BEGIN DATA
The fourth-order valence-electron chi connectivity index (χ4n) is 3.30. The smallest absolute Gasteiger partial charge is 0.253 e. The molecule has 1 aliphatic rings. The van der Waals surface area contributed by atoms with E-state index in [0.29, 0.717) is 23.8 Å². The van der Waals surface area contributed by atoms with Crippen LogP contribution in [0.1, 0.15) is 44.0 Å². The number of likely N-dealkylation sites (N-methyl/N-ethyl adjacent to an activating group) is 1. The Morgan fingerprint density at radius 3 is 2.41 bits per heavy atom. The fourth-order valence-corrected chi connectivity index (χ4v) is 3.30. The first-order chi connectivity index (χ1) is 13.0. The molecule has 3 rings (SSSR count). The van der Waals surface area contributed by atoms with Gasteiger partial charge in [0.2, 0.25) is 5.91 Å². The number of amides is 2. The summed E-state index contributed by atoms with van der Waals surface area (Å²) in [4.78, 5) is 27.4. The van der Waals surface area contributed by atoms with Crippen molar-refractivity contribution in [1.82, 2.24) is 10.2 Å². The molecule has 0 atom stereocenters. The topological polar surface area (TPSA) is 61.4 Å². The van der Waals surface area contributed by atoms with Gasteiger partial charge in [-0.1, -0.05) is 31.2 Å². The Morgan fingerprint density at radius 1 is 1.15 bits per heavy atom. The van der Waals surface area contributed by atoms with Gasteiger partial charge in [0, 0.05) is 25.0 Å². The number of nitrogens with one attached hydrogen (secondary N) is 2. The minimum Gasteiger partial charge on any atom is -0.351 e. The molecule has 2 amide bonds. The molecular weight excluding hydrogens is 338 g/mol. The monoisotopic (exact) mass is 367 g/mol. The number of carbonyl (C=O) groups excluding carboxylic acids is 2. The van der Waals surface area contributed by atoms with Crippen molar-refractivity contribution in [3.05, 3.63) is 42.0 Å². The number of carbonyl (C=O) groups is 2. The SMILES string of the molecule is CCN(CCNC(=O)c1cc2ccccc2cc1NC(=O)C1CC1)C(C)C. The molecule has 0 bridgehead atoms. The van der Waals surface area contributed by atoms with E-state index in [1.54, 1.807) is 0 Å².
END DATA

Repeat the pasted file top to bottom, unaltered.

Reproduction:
The fourth-order valence-electron chi connectivity index (χ4n) is 3.30. The smallest absolute Gasteiger partial charge is 0.253 e. The molecule has 1 aliphatic rings. The van der Waals surface area contributed by atoms with E-state index in [0.29, 0.717) is 23.8 Å². The van der Waals surface area contributed by atoms with Crippen LogP contribution in [0.1, 0.15) is 44.0 Å². The number of likely N-dealkylation sites (N-methyl/N-ethyl adjacent to an activating group) is 1. The Morgan fingerprint density at radius 3 is 2.41 bits per heavy atom. The fourth-order valence-corrected chi connectivity index (χ4v) is 3.30. The first-order chi connectivity index (χ1) is 13.0. The molecule has 3 rings (SSSR count). The van der Waals surface area contributed by atoms with Gasteiger partial charge in [0.2, 0.25) is 5.91 Å². The number of amides is 2. The summed E-state index contributed by atoms with van der Waals surface area (Å²) in [4.78, 5) is 27.4. The van der Waals surface area contributed by atoms with Crippen molar-refractivity contribution in [1.82, 2.24) is 10.2 Å². The molecule has 0 atom stereocenters. The topological polar surface area (TPSA) is 61.4 Å². The van der Waals surface area contributed by atoms with Gasteiger partial charge in [-0.1, -0.05) is 31.2 Å². The Morgan fingerprint density at radius 1 is 1.15 bits per heavy atom. The van der Waals surface area contributed by atoms with Gasteiger partial charge in [0, 0.05) is 25.0 Å². The number of nitrogens with one attached hydrogen (secondary N) is 2. The minimum Gasteiger partial charge on any atom is -0.351 e. The molecule has 2 amide bonds. The molecular weight excluding hydrogens is 338 g/mol. The monoisotopic (exact) mass is 367 g/mol. The number of carbonyl (C=O) groups excluding carboxylic acids is 2. The van der Waals surface area contributed by atoms with Crippen molar-refractivity contribution in [3.05, 3.63) is 42.0 Å². The number of carbonyl (C=O) groups is 2. The SMILES string of the molecule is CCN(CCNC(=O)c1cc2ccccc2cc1NC(=O)C1CC1)C(C)C. The molecule has 0 bridgehead atoms. The van der Waals surface area contributed by atoms with E-state index in [1.54, 1.807) is 0 Å².